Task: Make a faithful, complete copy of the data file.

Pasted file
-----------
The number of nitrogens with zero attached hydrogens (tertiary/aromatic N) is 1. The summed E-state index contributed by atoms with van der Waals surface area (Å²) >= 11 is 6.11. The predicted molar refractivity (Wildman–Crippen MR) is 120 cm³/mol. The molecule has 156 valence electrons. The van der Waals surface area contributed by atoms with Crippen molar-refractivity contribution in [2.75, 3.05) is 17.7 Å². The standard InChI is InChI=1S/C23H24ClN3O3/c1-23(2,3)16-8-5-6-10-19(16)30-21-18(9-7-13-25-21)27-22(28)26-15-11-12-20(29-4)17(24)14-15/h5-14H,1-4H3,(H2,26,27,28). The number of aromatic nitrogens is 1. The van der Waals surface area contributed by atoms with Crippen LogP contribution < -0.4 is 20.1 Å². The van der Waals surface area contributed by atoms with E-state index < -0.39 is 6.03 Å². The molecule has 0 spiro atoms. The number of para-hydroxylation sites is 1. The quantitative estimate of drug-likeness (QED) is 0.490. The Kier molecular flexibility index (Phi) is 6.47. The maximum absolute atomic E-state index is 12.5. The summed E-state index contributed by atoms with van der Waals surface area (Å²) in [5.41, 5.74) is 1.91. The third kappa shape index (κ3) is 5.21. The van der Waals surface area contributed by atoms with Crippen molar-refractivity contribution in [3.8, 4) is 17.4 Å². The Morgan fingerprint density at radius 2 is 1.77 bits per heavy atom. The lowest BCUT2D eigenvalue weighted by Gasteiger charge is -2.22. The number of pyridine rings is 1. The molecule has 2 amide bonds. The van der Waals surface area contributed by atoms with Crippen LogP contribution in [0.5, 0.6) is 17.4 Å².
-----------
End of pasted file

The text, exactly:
The number of nitrogens with zero attached hydrogens (tertiary/aromatic N) is 1. The summed E-state index contributed by atoms with van der Waals surface area (Å²) >= 11 is 6.11. The predicted molar refractivity (Wildman–Crippen MR) is 120 cm³/mol. The molecule has 156 valence electrons. The van der Waals surface area contributed by atoms with Crippen molar-refractivity contribution in [2.75, 3.05) is 17.7 Å². The standard InChI is InChI=1S/C23H24ClN3O3/c1-23(2,3)16-8-5-6-10-19(16)30-21-18(9-7-13-25-21)27-22(28)26-15-11-12-20(29-4)17(24)14-15/h5-14H,1-4H3,(H2,26,27,28). The number of aromatic nitrogens is 1. The van der Waals surface area contributed by atoms with Crippen LogP contribution < -0.4 is 20.1 Å². The van der Waals surface area contributed by atoms with E-state index < -0.39 is 6.03 Å². The molecule has 0 spiro atoms. The number of para-hydroxylation sites is 1. The quantitative estimate of drug-likeness (QED) is 0.490. The Kier molecular flexibility index (Phi) is 6.47. The maximum absolute atomic E-state index is 12.5. The summed E-state index contributed by atoms with van der Waals surface area (Å²) in [5.41, 5.74) is 1.91. The third kappa shape index (κ3) is 5.21. The van der Waals surface area contributed by atoms with Crippen molar-refractivity contribution in [3.8, 4) is 17.4 Å². The Morgan fingerprint density at radius 2 is 1.77 bits per heavy atom. The lowest BCUT2D eigenvalue weighted by Gasteiger charge is -2.22. The number of pyridine rings is 1. The molecule has 2 amide bonds. The van der Waals surface area contributed by atoms with Crippen LogP contribution in [0.5, 0.6) is 17.4 Å².